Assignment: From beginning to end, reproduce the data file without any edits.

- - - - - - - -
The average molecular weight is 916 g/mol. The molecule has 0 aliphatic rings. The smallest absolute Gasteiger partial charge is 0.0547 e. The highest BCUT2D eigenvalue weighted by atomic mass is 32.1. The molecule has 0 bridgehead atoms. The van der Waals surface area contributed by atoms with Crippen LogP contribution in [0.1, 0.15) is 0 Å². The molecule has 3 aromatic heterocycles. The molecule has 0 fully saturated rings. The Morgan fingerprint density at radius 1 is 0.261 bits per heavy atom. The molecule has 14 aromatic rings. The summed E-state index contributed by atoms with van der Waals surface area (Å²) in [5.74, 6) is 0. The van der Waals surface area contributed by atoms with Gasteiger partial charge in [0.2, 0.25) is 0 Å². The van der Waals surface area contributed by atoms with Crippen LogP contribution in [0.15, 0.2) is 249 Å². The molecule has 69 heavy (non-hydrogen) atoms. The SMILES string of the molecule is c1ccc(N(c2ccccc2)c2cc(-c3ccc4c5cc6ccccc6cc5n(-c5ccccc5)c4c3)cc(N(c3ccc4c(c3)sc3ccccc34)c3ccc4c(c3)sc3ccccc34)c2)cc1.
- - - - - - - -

The average molecular weight is 916 g/mol. The molecule has 0 aliphatic rings. The smallest absolute Gasteiger partial charge is 0.0547 e. The highest BCUT2D eigenvalue weighted by atomic mass is 32.1. The molecule has 0 bridgehead atoms. The van der Waals surface area contributed by atoms with Crippen LogP contribution in [0.1, 0.15) is 0 Å². The molecule has 3 aromatic heterocycles. The molecule has 0 fully saturated rings. The Morgan fingerprint density at radius 1 is 0.261 bits per heavy atom. The molecule has 14 aromatic rings. The summed E-state index contributed by atoms with van der Waals surface area (Å²) in [5.74, 6) is 0. The van der Waals surface area contributed by atoms with Gasteiger partial charge in [0.2, 0.25) is 0 Å². The van der Waals surface area contributed by atoms with Crippen LogP contribution in [0.15, 0.2) is 249 Å². The molecule has 69 heavy (non-hydrogen) atoms. The SMILES string of the molecule is c1ccc(N(c2ccccc2)c2cc(-c3ccc4c5cc6ccccc6cc5n(-c5ccccc5)c4c3)cc(N(c3ccc4c(c3)sc3ccccc34)c3ccc4c(c3)sc3ccccc34)c2)cc1.